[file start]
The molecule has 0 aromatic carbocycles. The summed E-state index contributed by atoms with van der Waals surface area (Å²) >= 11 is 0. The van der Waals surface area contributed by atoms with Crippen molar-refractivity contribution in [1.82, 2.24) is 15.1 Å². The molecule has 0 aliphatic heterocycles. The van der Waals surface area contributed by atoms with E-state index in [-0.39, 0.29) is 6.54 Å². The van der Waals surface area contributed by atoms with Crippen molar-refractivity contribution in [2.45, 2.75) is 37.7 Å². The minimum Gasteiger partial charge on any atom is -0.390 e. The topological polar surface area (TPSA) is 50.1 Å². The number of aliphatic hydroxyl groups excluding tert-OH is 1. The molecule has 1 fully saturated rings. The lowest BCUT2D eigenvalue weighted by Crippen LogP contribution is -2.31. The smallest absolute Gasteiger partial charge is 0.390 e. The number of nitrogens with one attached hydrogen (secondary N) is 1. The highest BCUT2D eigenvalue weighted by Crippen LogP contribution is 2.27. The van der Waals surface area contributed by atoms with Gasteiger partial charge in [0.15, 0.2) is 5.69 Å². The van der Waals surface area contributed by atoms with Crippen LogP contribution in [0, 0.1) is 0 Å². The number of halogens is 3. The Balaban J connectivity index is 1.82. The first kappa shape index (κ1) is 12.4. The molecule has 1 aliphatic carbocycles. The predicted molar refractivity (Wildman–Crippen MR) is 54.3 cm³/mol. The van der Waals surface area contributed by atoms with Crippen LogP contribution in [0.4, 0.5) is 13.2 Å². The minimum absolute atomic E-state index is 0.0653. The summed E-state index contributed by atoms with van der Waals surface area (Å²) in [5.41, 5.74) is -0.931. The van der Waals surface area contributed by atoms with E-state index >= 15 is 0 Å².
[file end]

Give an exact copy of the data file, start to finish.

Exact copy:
The molecule has 0 aromatic carbocycles. The summed E-state index contributed by atoms with van der Waals surface area (Å²) >= 11 is 0. The van der Waals surface area contributed by atoms with Crippen molar-refractivity contribution in [1.82, 2.24) is 15.1 Å². The molecule has 0 aliphatic heterocycles. The van der Waals surface area contributed by atoms with E-state index in [-0.39, 0.29) is 6.54 Å². The van der Waals surface area contributed by atoms with Crippen molar-refractivity contribution in [2.45, 2.75) is 37.7 Å². The minimum Gasteiger partial charge on any atom is -0.390 e. The topological polar surface area (TPSA) is 50.1 Å². The number of aliphatic hydroxyl groups excluding tert-OH is 1. The molecule has 1 fully saturated rings. The lowest BCUT2D eigenvalue weighted by Crippen LogP contribution is -2.31. The smallest absolute Gasteiger partial charge is 0.390 e. The number of nitrogens with one attached hydrogen (secondary N) is 1. The highest BCUT2D eigenvalue weighted by Crippen LogP contribution is 2.27. The van der Waals surface area contributed by atoms with Gasteiger partial charge in [0.15, 0.2) is 5.69 Å². The van der Waals surface area contributed by atoms with Crippen LogP contribution in [0, 0.1) is 0 Å². The number of halogens is 3. The Balaban J connectivity index is 1.82. The first kappa shape index (κ1) is 12.4. The molecule has 1 aliphatic carbocycles. The predicted molar refractivity (Wildman–Crippen MR) is 54.3 cm³/mol. The van der Waals surface area contributed by atoms with Crippen LogP contribution in [0.4, 0.5) is 13.2 Å². The minimum absolute atomic E-state index is 0.0653. The summed E-state index contributed by atoms with van der Waals surface area (Å²) in [5.41, 5.74) is -0.931. The van der Waals surface area contributed by atoms with E-state index >= 15 is 0 Å².